Last Towel Day, I posted a poem I had written using 42 -ation rhymes which an app I wrote found in Douglas Adams’ book ‘Last Chance to See‘. Later that day, Joey Marianer posted a video of himself singing the poem[cetacean needed], and while I did eventually mention that in another post, Towel Day had long passed by then. So strap yourself into your Poetry Appreciation Chair, because here it is for Towel Day this year:

Here are the words again:

Earth’s vegetation made slow transformation as each confrontation or new situation provoked adaptation in each generation for eons duration.

Until civilisation, and its acceleration of our population at high concentration with great exhortation and disinclination to make accommodations with administration of conservation.

Then Adams’ fascination and realisation that with elimination of echolocation no cetacean reincarnation will save our reputation; his bold exploration to spread information and fuel education and his determination to stop exploitation by identification and communication of each dislocation of species, his observation and growing frustration we reduce speciation to bone excavation with every temptation to favor our nation and not immigration of distant relations… was his speculation we’d reduce penetration mere hallucination?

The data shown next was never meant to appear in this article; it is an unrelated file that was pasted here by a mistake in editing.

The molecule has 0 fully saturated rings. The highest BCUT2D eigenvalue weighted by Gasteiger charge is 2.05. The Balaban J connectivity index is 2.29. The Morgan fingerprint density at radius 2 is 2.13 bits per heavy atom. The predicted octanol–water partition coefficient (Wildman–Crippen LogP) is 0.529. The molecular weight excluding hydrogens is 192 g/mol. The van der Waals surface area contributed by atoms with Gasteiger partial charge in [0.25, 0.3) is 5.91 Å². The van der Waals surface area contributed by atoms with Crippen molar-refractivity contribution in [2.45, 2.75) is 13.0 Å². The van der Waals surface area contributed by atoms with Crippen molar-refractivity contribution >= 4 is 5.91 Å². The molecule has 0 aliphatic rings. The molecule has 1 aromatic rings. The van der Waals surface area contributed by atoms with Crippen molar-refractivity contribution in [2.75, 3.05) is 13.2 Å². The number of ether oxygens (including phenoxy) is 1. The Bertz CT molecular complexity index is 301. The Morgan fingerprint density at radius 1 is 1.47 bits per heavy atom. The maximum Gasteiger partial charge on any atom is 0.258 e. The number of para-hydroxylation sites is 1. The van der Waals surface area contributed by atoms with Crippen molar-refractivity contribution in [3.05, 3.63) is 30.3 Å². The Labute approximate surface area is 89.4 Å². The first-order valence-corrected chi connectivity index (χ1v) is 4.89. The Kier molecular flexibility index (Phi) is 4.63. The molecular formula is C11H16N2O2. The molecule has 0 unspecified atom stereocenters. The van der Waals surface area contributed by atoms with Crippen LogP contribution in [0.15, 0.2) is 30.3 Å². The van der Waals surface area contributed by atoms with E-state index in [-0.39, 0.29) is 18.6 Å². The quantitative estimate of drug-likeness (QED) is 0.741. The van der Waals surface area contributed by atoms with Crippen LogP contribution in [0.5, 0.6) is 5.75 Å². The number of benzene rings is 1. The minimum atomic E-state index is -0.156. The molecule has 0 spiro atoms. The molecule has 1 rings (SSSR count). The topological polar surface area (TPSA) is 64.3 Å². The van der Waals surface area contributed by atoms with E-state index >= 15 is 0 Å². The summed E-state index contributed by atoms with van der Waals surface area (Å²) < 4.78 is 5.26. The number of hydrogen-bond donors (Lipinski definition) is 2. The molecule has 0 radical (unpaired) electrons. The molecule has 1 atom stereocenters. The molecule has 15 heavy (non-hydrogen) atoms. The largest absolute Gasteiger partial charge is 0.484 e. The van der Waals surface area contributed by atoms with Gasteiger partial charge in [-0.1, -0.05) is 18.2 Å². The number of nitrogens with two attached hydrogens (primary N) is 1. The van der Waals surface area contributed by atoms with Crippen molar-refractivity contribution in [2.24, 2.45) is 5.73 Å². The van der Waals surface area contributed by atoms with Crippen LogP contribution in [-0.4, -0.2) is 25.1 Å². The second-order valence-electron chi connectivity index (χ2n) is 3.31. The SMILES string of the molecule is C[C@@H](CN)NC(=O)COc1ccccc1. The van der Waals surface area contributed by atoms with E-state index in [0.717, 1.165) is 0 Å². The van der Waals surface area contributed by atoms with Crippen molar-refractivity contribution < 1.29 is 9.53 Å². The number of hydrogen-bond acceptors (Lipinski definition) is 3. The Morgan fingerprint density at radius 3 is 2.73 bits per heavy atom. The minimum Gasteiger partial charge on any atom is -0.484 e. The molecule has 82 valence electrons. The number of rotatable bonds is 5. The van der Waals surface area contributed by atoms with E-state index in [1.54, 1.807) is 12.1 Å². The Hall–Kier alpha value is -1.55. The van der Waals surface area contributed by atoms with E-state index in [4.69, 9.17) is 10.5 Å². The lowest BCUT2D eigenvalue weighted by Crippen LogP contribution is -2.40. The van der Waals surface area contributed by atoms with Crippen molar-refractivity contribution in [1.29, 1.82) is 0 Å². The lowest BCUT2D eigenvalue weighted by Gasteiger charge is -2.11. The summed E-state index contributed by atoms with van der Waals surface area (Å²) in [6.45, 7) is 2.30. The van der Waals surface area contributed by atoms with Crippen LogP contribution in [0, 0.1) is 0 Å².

The app which found these rhymes was made to create the data for my accent-aware online rhyming dictionary rhyme.science. I’ve made some improvements to the app and the rhymes it finds, and I am looking forward to updating the website to reflect the improvements, but for the last few months I’ve spent my free time working on an unrelated iOS app instead. I’ll be submitting that to the App Store soon, and will announce it here when it’s available, so watch this space. Or watch outer space, and look out for Vogons.

Have a great Towel Day, don’t forget your towel, and don’t panic!

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‘Accessible’ and ‘Back to the Future Song’ as actual songs


I’ve been away in the Bay Area, on JoCo Cruise, on trains, and at MarsCon, and too many things have happened for one blog post, but here are a few of them. Just before the cruise, Joey Marianer sang ‘Accessible‘, my parody of James Blunt’s ‘Beautiful’ about accessibility:

Joey sang a few other songs of mine during and after the cruise, but I’m going to save them for other posts so that this one is less of a mish-mash. If you would like a preview of those along with a recap of other things I wrote that he sang, here’s a playlist.